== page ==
As I sat on the beach Sunday afternoon, looking out at the gorgeous aqua color of the Mediterranean, the waves getting higher as the winds came up and blew away the clouds, leaving the sky pure blue. I thought about the sad day just a week away when I'll be packing up to head back to Paris for "La Rentrée." I will have been in Nice this summer for six weeks, with another week in Corsica for my annual summer vacation—a seven-week sojourn in the south.
The time I spend in Nice is not vacation, but it sure feels that way. I work every bit as hard, if not harder, than in Paris, but it's impossible not to feel as if I'm on vacation thanks to the bright sun, the foamy surf and the throngs of vacationers who fill the nearby restaurants and park their carcasses on the beachy pebbles next to me.
It's been a very busy summer; one of the busiest we've ever experienced having a number of real estate projects, three-quarters of which are purchases or rentals "sight unseen." This means that our American clients are so desperate to make a move to France, and trust us so explicitly, that they are willing to let us make the choice for them. That's a pretty heavy decision and a lot of money to leave up to a third party, but it's working well. It's a "first" for us and likely for them, too, and while it may be cutting into my beach time, no one is complaining.
The Niçois Adrian Leeds Group Team
Our team here in Nice has grown and gotten tighter and more efficient this summer. It takes time and effort plus a lot of luck to build a viable team our clients can count on...and we've finally really done it. We now have two professional search consultants pounding the pavement ferreting out properties, a designer and contractor whose projects just keep wowing us, partner real estate agents with whom we have a wonderful relationship and a sharp young concierge who can tie up all the loose ends. All in all, I am very pleased with how our work in Nice has taken shape this summer—at a time when normally not very much happens. Yep, this year is decidedly different.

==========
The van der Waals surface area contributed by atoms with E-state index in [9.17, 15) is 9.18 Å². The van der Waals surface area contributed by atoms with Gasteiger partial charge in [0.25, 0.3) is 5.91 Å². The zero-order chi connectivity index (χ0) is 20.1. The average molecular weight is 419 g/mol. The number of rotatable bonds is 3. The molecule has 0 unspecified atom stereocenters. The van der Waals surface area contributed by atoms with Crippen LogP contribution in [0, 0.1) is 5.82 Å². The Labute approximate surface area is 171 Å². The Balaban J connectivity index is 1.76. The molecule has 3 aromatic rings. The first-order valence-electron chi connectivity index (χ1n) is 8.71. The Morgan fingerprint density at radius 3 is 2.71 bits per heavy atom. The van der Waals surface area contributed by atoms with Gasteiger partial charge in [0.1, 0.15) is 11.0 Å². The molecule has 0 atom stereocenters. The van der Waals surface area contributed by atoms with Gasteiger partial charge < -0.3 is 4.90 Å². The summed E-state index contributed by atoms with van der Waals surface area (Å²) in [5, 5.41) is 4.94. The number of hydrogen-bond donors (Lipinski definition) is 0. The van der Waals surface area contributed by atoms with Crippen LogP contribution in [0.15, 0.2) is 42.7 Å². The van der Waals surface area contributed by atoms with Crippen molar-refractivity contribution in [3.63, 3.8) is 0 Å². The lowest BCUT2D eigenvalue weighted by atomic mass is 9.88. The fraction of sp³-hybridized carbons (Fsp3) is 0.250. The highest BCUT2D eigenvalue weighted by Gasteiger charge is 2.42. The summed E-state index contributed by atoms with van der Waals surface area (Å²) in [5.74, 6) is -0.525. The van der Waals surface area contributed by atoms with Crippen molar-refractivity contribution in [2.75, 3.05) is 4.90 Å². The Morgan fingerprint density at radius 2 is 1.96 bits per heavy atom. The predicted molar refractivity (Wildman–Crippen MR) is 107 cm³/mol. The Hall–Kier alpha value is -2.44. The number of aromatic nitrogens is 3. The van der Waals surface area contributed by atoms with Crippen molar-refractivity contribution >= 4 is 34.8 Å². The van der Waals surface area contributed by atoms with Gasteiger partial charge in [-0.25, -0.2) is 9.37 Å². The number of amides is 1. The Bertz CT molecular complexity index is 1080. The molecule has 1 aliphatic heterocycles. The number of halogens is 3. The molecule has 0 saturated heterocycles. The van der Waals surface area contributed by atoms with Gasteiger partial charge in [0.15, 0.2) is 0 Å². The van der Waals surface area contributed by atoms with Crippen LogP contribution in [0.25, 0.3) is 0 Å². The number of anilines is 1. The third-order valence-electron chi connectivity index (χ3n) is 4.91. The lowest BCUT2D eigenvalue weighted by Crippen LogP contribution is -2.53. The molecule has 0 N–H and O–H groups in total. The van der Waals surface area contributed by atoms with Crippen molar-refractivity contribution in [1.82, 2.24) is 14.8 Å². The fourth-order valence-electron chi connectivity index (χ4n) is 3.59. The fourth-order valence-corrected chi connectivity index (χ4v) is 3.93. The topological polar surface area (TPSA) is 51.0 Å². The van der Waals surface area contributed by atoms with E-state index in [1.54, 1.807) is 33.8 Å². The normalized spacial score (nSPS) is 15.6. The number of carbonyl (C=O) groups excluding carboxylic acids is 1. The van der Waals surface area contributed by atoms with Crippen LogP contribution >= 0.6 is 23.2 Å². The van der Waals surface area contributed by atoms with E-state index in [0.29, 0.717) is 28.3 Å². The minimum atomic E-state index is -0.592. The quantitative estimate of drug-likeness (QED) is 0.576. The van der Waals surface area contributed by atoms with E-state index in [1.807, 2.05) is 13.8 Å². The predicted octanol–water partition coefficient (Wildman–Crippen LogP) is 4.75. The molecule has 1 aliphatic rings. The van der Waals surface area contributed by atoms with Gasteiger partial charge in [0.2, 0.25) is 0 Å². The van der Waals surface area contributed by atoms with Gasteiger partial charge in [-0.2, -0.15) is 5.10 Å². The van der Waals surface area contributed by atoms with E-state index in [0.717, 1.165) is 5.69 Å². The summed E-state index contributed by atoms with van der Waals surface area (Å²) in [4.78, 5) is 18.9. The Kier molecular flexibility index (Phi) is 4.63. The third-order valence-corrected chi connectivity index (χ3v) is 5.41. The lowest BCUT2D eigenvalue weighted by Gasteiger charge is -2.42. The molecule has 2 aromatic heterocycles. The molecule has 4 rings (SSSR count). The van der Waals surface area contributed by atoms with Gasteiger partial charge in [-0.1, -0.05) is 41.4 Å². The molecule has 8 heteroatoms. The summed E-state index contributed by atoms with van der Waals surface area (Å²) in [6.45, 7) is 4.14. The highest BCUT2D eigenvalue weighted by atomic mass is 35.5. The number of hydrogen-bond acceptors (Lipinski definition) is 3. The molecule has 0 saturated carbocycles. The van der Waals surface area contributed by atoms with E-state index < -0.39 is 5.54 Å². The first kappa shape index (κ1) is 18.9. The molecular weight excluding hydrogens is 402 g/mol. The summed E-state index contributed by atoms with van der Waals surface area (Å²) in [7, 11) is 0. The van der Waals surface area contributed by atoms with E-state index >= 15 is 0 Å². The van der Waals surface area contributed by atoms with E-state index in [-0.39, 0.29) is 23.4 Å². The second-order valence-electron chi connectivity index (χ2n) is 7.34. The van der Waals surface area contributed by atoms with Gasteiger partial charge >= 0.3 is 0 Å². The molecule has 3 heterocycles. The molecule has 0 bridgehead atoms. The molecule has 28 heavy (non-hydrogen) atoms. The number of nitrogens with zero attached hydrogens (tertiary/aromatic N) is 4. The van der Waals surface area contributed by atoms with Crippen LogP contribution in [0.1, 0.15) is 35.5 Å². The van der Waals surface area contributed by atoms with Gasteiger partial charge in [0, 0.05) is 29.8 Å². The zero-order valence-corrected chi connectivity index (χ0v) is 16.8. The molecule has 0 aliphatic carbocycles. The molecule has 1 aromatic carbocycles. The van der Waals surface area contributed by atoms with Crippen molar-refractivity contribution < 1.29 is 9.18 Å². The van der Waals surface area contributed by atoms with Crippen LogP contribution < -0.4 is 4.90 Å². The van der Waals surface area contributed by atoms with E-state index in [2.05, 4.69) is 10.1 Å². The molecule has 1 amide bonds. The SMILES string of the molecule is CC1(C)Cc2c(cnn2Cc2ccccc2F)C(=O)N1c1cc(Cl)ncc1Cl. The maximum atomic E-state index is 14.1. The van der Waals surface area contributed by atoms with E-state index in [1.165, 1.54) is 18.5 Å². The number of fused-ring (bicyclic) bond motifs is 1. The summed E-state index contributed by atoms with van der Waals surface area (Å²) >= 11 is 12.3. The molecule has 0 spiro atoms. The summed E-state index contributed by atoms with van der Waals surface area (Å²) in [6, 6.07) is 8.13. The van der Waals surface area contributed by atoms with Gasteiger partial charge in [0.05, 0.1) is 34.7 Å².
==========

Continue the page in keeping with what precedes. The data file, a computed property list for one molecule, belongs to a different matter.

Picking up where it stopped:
After confinement, when dining-in was the only choice one had and I resorted to actually cooking for myself once again, I've taken advantage of the al fresco restaurant dining in Nice and have discovered a lot of new restaurants as well as rediscovered my "tried and trues" at which I always feel at home. You may recall a past Nouvellettre® titled "Eating My Way Through Nice" which is a good start for a newcomer to Nice, but let me add a few more to your Niçois dining pleasure (alphabetical order):
Asian Factory: Don't be fooled by the bad name and don't assume it's strictly Asian, because it's more a fusion of Japanese and French than anything else. It's grown to double its size since I started patronizing this relatively "new kid on the block," for good reason. It is here I had the best roasted whole sea bream in my life. (Photo: Roasted Sea Bream at Asian Factory)
La Demi Lune: La Demi Lune is grossly overlooked, with its waterfront tables directly on the Promenade des Anglais that make for an unusual venue for a Chinese restaurant. The menu is full of photos as you might expect, but for a New Orleanian like me, the stew of spicy whole crawfish is what gets my attention. I'm likely the only person who orders the dish, but as long as they leave it on the menu, I don't care!